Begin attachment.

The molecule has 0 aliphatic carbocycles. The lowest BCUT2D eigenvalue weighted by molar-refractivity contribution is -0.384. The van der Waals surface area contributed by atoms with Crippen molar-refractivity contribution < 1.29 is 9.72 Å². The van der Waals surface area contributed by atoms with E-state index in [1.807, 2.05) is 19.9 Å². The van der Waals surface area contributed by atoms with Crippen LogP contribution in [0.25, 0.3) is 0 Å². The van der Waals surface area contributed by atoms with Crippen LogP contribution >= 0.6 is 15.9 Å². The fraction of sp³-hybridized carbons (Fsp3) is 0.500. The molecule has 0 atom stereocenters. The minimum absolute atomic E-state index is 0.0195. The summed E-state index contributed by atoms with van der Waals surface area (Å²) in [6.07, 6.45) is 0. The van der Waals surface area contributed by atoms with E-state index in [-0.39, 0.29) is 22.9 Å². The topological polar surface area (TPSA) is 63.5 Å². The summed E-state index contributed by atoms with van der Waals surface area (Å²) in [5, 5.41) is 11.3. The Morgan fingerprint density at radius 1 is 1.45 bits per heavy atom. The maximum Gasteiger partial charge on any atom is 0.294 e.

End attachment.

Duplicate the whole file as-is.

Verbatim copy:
The molecule has 0 aliphatic carbocycles. The lowest BCUT2D eigenvalue weighted by molar-refractivity contribution is -0.384. The van der Waals surface area contributed by atoms with Crippen molar-refractivity contribution < 1.29 is 9.72 Å². The van der Waals surface area contributed by atoms with E-state index in [1.807, 2.05) is 19.9 Å². The van der Waals surface area contributed by atoms with Crippen LogP contribution in [0.25, 0.3) is 0 Å². The van der Waals surface area contributed by atoms with Crippen LogP contribution >= 0.6 is 15.9 Å². The fraction of sp³-hybridized carbons (Fsp3) is 0.500. The molecule has 0 atom stereocenters. The minimum absolute atomic E-state index is 0.0195. The summed E-state index contributed by atoms with van der Waals surface area (Å²) in [6.07, 6.45) is 0. The van der Waals surface area contributed by atoms with E-state index in [-0.39, 0.29) is 22.9 Å². The topological polar surface area (TPSA) is 63.5 Å². The summed E-state index contributed by atoms with van der Waals surface area (Å²) in [5, 5.41) is 11.3. The Morgan fingerprint density at radius 1 is 1.45 bits per heavy atom. The maximum Gasteiger partial charge on any atom is 0.294 e.